PLoS ONE 04/2013; 8(4):e61406. DOI:10.1371/journal.pone.0061406 · 3.23 Impact Factor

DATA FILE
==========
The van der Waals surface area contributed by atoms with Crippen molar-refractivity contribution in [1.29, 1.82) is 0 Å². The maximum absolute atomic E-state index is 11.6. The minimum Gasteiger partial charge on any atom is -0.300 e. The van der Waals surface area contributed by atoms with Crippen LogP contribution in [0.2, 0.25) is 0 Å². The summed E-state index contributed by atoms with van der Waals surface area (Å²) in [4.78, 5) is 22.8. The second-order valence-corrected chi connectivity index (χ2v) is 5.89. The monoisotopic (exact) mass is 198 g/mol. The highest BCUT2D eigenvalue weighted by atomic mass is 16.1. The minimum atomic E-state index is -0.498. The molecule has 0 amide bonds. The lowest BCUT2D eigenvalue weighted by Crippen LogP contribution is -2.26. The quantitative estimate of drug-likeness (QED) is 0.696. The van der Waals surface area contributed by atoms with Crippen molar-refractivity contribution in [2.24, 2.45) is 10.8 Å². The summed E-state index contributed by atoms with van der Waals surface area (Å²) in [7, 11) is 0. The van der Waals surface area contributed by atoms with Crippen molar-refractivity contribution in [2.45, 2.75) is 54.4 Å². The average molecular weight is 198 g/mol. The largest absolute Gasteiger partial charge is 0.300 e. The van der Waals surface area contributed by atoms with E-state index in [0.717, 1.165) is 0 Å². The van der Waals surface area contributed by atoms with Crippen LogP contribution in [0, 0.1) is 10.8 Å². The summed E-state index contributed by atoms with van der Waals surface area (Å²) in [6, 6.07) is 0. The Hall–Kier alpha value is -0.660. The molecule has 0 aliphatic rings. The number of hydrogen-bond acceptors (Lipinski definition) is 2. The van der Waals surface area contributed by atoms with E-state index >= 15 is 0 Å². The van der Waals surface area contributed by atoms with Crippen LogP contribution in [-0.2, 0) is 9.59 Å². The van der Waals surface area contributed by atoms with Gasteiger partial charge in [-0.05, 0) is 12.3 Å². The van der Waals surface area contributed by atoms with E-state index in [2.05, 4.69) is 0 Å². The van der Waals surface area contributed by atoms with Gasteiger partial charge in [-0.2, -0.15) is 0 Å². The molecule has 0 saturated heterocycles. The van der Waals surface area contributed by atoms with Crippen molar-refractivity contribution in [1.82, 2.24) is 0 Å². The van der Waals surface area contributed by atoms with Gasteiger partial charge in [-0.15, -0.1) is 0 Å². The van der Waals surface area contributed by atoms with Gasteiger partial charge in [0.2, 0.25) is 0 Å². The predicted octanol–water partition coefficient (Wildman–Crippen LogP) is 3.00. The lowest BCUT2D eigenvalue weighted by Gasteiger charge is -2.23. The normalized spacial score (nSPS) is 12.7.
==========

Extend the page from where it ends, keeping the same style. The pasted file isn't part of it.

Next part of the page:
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    • "Macrocytosis is considered a structural and functional abnormality of the erythrocyte membrane. The spectrum of etiologies associated with macrocytosis accompanied by anemia includes malnutrition, such as vitamin B12 and folate deficiency, use of chemotherapeutic and anticonvulsant agents, alcoholism with chronic liver damage, chronic obstructive pulmonary disease (COPD) and bone marrow disorders [18] [19]. In the present study, although univariate analysis showed significant differences between patients with and without macrocytosis in age, BMI and prescription of statins (Table 1), multivariate analysis using multiple logistic regression analysis showed that only advanced age (75 years old) and low prescription rate of statins were significant and independent predictors of macrocytosis. "